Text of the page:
Thursday, March 8, 2012

Women's Day in Vietnam

What is observed on March 8 every year as Women's Day in Vietnam started as the Socialist political event called International Working Women's Day celebrating the accomplishments of women in politics, finance and community service. Hey, as a long term Working Woman (and I don't think I know any women who don't work, at home or at an office or in a restaurant or in a store... Oh, I see them out there, tottering about in sky high heels on the arm of a man twenty years older, I just don't know any of them as friends) I am wondering why we have not adopted that sense of this holiday in the "west" in our modern age of liberated women who "get" to go to work.

From the snippets I have seen here on the fringe of the Vietnamese culture, Woman's Day seems to have lost its political slant and men merely buy their wives a few flowers and take their mothers and families out to dinner. My brother's Vietnamese girlfriend did mention Women's Day coming up and jokingly told him that he would need to put on an apron and make dinner, though the fact that they are staying in a hotel in the middle of HCMC made that nearly impossible. In the guest house I just left here in Vung Tau, a returning Australian vet was also being chided by his Vietnamese girlfriend that she was expecting, wink wink, flowers and a shopping trip to the market for Women's Day.

As I walked around the center of Vung Tau last night and ate in an upper middle class local restaurant, there were a lot of people out and about for a Thursday night and any number of long tables of twenty or more filled with extended families having dinner together. After dinner as I walked on through the next district, I heard a woman singing traditional Vietnamese folk songs. I walked past on the sidewalk and peeked through an open door into what seemed like the district meeting room or community center where people were sitting at rows of large wooden school desks listening to her concert. Thinking about it later, I realized this might have been more of a communist party meeting with a Woman's Day program.

The communist party is still in control here, of course. Army uniforms are quite common, though sometimes I have a hard time deciding who is a security guard watching over parked motor scooters in front of a restaurant and who might be the party member watching over the local people. From my short time observing life here, I think the party members have often times just melded into the day to day activities of the community--making sure the kids and old ladies can wend their way through the chaotic scooter/car/bicycle traffic, giving tickets for scooter violations, watching over tourist areas to prevent thieves discouraging all that western money from pouring in to "develop" the country... I see the Vietnamese communist flag here and there, a small one flapping from the antenna on top of a taxi or catching the afternoon light at the center of the rainbow arch that runs over the street in front of the Palace Hotel, but haven't really seen the red flag with the yellow star being flown prominently from buildings in HCMC or Vung Tau, at least so far in my ramblings.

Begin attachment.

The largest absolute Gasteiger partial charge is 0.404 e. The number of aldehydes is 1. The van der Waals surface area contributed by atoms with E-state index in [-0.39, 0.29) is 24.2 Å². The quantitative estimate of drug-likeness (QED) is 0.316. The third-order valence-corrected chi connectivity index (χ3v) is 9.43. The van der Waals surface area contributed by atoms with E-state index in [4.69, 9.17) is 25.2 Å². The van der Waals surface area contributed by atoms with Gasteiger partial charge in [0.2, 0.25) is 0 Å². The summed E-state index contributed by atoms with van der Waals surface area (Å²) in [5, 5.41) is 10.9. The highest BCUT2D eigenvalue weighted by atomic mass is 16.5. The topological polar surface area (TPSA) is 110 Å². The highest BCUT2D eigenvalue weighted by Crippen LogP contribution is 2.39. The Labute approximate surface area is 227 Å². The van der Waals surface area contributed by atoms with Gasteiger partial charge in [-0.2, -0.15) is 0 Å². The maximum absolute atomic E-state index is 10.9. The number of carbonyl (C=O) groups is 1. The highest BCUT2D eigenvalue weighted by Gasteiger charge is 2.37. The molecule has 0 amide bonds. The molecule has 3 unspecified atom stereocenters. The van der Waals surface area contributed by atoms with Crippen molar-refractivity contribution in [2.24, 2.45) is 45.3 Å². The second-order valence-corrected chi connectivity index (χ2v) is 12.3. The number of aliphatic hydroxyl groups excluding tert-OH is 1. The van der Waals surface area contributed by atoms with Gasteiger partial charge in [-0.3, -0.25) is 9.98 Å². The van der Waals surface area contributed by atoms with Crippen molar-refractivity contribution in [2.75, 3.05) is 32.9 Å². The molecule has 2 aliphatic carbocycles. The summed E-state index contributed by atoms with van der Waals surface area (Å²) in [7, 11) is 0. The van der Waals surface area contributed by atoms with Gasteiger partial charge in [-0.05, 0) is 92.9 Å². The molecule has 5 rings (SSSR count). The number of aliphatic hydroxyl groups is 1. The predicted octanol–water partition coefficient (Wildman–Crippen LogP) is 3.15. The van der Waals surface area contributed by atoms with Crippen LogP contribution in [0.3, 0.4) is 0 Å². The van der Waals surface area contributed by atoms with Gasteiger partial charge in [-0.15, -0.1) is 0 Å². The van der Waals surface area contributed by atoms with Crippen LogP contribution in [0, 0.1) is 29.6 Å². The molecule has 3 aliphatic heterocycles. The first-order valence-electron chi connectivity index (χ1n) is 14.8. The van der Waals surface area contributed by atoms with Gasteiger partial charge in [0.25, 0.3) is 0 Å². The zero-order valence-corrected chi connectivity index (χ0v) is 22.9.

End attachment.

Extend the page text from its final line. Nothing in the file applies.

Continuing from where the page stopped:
Meanwhile, back at Woman's Day... Something that struck me when I visited the Fine Arts Museum in Ho Chi Minh City a few days after I arrived, was how ever-present women were in the art there and how active and strong they are in every depiction. They aren't lounging naked on a chaise strategically draped with a small piece of sheer cloth or dancing prettily or sitting, staring thoughtfully at the painter a rich husband hired to record his wife's decorative, intelligent, sexy presence for posterity or even sitting with baby jesus on one knee, they are actively doing something, in many cases something central to the life of the community. Here are some examples of the art in the museum.





This last is one of my favorites, a carved lacquer.


The sculpture below was titled something like "The Gift of the Soil". For me it transmitted such a strong message. "Remember the land!" the old woman seems to be telling him. "Remember the fruits of your loins and your village!" the little girl reaches up with her own gift of a mango for her father.


That would be my message to the women, young and old, of Vietnam as their life is inevitably changed by the further incursion of western money and mores--Remember the land, your traditions, your love of family.


Hugs from the Palace Hotel on the edge of the South China Sea in Vung Tau.
x0,
N2

2 comments:

Gail Larrick said...

I'm grateful for this thoughtful, complicated, personal account of the Day, which this year seemed particularly important to me as women's health issues remain on the chopping block in the U.S. Nothing complicated about the beauty you brought us from the museum! Thank you, N2.

Elizabeth said...

Thank you for this interesting and insightful post -- and I'll compliment you, as well, on your beautiful art at the top of your blog -- it's such a pleasure to see it unfold on the screen, particularly that heart.

Happy travels!

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